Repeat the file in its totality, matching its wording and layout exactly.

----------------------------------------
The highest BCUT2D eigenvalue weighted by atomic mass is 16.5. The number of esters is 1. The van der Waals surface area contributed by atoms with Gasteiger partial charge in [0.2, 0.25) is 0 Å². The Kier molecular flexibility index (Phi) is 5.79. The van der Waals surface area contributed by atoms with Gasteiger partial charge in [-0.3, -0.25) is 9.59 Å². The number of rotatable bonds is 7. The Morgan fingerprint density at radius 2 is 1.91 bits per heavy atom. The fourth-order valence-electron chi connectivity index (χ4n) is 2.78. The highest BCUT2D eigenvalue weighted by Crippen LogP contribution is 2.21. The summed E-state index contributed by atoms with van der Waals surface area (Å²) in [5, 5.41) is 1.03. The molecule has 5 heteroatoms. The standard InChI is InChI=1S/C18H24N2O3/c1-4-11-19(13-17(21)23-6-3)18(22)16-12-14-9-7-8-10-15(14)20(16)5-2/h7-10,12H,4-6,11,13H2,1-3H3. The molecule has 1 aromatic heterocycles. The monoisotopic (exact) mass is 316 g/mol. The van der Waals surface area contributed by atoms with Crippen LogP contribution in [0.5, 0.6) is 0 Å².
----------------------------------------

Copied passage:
The highest BCUT2D eigenvalue weighted by atomic mass is 16.5. The number of esters is 1. The van der Waals surface area contributed by atoms with Gasteiger partial charge in [0.2, 0.25) is 0 Å². The Kier molecular flexibility index (Phi) is 5.79. The van der Waals surface area contributed by atoms with Gasteiger partial charge in [-0.3, -0.25) is 9.59 Å². The number of rotatable bonds is 7. The Morgan fingerprint density at radius 2 is 1.91 bits per heavy atom. The fourth-order valence-electron chi connectivity index (χ4n) is 2.78. The highest BCUT2D eigenvalue weighted by Crippen LogP contribution is 2.21. The summed E-state index contributed by atoms with van der Waals surface area (Å²) in [5, 5.41) is 1.03. The molecule has 5 heteroatoms. The standard InChI is InChI=1S/C18H24N2O3/c1-4-11-19(13-17(21)23-6-3)18(22)16-12-14-9-7-8-10-15(14)20(16)5-2/h7-10,12H,4-6,11,13H2,1-3H3. The molecule has 1 aromatic heterocycles. The monoisotopic (exact) mass is 316 g/mol. The van der Waals surface area contributed by atoms with Crippen LogP contribution in [0.5, 0.6) is 0 Å².